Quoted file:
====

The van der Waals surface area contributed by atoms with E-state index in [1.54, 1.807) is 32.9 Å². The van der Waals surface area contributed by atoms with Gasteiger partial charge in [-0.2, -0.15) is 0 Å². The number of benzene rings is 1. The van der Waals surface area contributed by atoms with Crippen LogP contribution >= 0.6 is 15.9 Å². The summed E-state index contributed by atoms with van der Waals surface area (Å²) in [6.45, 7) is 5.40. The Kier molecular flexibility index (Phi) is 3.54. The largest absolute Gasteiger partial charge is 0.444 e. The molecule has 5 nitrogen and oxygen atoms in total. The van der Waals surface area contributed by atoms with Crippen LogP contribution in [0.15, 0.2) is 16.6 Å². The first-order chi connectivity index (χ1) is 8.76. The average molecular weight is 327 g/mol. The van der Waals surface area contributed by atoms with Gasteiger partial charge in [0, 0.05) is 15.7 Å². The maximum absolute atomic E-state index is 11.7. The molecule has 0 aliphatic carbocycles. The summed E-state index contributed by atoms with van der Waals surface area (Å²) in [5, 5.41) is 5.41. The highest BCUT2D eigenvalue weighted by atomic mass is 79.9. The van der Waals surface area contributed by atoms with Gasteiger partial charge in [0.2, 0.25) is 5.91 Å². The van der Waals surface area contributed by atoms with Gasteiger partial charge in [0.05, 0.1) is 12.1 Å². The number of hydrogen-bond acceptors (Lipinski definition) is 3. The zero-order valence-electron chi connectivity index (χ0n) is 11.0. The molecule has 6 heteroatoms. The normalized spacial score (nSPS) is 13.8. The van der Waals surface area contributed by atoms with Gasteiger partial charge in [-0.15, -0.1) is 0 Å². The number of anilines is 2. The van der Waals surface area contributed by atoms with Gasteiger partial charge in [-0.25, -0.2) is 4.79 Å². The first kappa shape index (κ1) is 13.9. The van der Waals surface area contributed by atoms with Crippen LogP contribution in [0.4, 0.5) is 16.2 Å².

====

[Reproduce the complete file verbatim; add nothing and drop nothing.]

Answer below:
The van der Waals surface area contributed by atoms with E-state index in [1.54, 1.807) is 32.9 Å². The van der Waals surface area contributed by atoms with Gasteiger partial charge in [-0.2, -0.15) is 0 Å². The number of benzene rings is 1. The van der Waals surface area contributed by atoms with Crippen LogP contribution >= 0.6 is 15.9 Å². The summed E-state index contributed by atoms with van der Waals surface area (Å²) in [6.45, 7) is 5.40. The Kier molecular flexibility index (Phi) is 3.54. The largest absolute Gasteiger partial charge is 0.444 e. The molecule has 5 nitrogen and oxygen atoms in total. The van der Waals surface area contributed by atoms with Crippen LogP contribution in [0.15, 0.2) is 16.6 Å². The first-order chi connectivity index (χ1) is 8.76. The average molecular weight is 327 g/mol. The van der Waals surface area contributed by atoms with Gasteiger partial charge in [0, 0.05) is 15.7 Å². The maximum absolute atomic E-state index is 11.7. The molecule has 0 aliphatic carbocycles. The summed E-state index contributed by atoms with van der Waals surface area (Å²) in [5, 5.41) is 5.41. The highest BCUT2D eigenvalue weighted by atomic mass is 79.9. The van der Waals surface area contributed by atoms with Gasteiger partial charge in [0.2, 0.25) is 5.91 Å². The van der Waals surface area contributed by atoms with Gasteiger partial charge in [0.05, 0.1) is 12.1 Å². The number of hydrogen-bond acceptors (Lipinski definition) is 3. The zero-order valence-electron chi connectivity index (χ0n) is 11.0. The molecule has 6 heteroatoms. The normalized spacial score (nSPS) is 13.8. The van der Waals surface area contributed by atoms with Gasteiger partial charge in [-0.15, -0.1) is 0 Å². The number of anilines is 2. The van der Waals surface area contributed by atoms with Gasteiger partial charge in [-0.25, -0.2) is 4.79 Å². The first kappa shape index (κ1) is 13.9. The van der Waals surface area contributed by atoms with Crippen LogP contribution in [0.4, 0.5) is 16.2 Å².